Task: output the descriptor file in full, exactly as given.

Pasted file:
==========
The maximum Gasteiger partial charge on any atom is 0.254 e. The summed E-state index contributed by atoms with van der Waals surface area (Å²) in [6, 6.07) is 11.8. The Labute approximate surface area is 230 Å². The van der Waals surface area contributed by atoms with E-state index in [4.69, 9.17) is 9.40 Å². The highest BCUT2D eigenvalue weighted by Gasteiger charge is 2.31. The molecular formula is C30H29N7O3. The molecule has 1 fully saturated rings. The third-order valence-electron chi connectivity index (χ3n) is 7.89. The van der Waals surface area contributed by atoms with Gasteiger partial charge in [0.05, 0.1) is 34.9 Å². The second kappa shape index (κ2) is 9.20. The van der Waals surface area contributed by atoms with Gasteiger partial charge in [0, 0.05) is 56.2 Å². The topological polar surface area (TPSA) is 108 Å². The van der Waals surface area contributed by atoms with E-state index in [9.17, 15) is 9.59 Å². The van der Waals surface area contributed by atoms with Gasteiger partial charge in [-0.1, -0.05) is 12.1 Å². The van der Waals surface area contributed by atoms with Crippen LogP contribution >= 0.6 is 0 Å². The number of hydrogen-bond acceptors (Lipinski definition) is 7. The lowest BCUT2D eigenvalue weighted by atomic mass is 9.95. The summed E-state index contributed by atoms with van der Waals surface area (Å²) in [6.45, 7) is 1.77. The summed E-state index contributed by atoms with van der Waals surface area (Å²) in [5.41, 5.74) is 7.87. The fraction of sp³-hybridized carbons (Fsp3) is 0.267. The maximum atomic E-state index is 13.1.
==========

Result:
The maximum Gasteiger partial charge on any atom is 0.254 e. The summed E-state index contributed by atoms with van der Waals surface area (Å²) in [6, 6.07) is 11.8. The Labute approximate surface area is 230 Å². The van der Waals surface area contributed by atoms with E-state index in [4.69, 9.17) is 9.40 Å². The highest BCUT2D eigenvalue weighted by Gasteiger charge is 2.31. The molecular formula is C30H29N7O3. The molecule has 1 fully saturated rings. The third-order valence-electron chi connectivity index (χ3n) is 7.89. The van der Waals surface area contributed by atoms with Gasteiger partial charge in [0.05, 0.1) is 34.9 Å². The second kappa shape index (κ2) is 9.20. The van der Waals surface area contributed by atoms with Gasteiger partial charge in [0, 0.05) is 56.2 Å². The topological polar surface area (TPSA) is 108 Å². The van der Waals surface area contributed by atoms with E-state index in [9.17, 15) is 9.59 Å². The van der Waals surface area contributed by atoms with Gasteiger partial charge in [-0.1, -0.05) is 12.1 Å². The van der Waals surface area contributed by atoms with Crippen LogP contribution >= 0.6 is 0 Å². The number of hydrogen-bond acceptors (Lipinski definition) is 7. The lowest BCUT2D eigenvalue weighted by atomic mass is 9.95. The summed E-state index contributed by atoms with van der Waals surface area (Å²) in [6.45, 7) is 1.77. The summed E-state index contributed by atoms with van der Waals surface area (Å²) in [5.41, 5.74) is 7.87. The fraction of sp³-hybridized carbons (Fsp3) is 0.267. The maximum atomic E-state index is 13.1.